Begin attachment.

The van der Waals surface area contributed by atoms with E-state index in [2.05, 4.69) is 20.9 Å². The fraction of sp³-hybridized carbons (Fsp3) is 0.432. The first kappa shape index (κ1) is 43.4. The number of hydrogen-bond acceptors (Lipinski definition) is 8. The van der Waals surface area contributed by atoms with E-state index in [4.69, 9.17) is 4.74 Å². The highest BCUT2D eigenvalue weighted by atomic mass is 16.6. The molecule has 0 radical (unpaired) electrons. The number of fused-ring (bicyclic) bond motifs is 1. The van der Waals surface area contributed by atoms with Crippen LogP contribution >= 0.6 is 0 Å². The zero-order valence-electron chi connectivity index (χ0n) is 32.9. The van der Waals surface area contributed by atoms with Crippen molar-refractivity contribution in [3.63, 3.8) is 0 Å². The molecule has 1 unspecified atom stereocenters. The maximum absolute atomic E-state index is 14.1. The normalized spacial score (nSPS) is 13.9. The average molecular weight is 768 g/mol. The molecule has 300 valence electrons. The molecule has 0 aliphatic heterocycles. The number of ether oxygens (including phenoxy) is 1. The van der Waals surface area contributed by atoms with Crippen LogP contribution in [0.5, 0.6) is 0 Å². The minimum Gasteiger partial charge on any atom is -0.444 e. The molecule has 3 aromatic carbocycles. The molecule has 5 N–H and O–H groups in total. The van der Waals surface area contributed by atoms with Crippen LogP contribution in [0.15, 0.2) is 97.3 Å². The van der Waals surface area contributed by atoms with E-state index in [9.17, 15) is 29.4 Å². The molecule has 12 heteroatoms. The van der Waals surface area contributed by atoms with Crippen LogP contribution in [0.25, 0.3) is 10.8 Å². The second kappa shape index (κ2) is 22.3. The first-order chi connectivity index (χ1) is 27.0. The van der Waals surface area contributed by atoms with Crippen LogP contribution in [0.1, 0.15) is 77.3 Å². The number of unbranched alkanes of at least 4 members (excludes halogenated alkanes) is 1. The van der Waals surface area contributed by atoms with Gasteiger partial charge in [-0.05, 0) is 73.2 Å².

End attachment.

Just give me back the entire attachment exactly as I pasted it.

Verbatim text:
The van der Waals surface area contributed by atoms with E-state index in [2.05, 4.69) is 20.9 Å². The fraction of sp³-hybridized carbons (Fsp3) is 0.432. The first kappa shape index (κ1) is 43.4. The number of hydrogen-bond acceptors (Lipinski definition) is 8. The van der Waals surface area contributed by atoms with E-state index in [4.69, 9.17) is 4.74 Å². The highest BCUT2D eigenvalue weighted by atomic mass is 16.6. The molecule has 0 radical (unpaired) electrons. The number of fused-ring (bicyclic) bond motifs is 1. The van der Waals surface area contributed by atoms with Crippen LogP contribution >= 0.6 is 0 Å². The zero-order valence-electron chi connectivity index (χ0n) is 32.9. The van der Waals surface area contributed by atoms with Crippen molar-refractivity contribution in [3.63, 3.8) is 0 Å². The molecule has 1 unspecified atom stereocenters. The maximum absolute atomic E-state index is 14.1. The normalized spacial score (nSPS) is 13.9. The average molecular weight is 768 g/mol. The molecule has 300 valence electrons. The molecule has 0 aliphatic heterocycles. The number of ether oxygens (including phenoxy) is 1. The van der Waals surface area contributed by atoms with Crippen LogP contribution in [0.5, 0.6) is 0 Å². The minimum Gasteiger partial charge on any atom is -0.444 e. The molecule has 3 aromatic carbocycles. The molecule has 5 N–H and O–H groups in total. The van der Waals surface area contributed by atoms with Crippen LogP contribution in [0.15, 0.2) is 97.3 Å². The van der Waals surface area contributed by atoms with E-state index in [9.17, 15) is 29.4 Å². The molecule has 12 heteroatoms. The van der Waals surface area contributed by atoms with Crippen LogP contribution in [0.25, 0.3) is 10.8 Å². The second kappa shape index (κ2) is 22.3. The first-order chi connectivity index (χ1) is 27.0. The van der Waals surface area contributed by atoms with Crippen LogP contribution in [0.1, 0.15) is 77.3 Å². The number of unbranched alkanes of at least 4 members (excludes halogenated alkanes) is 1. The van der Waals surface area contributed by atoms with Gasteiger partial charge in [-0.05, 0) is 73.2 Å².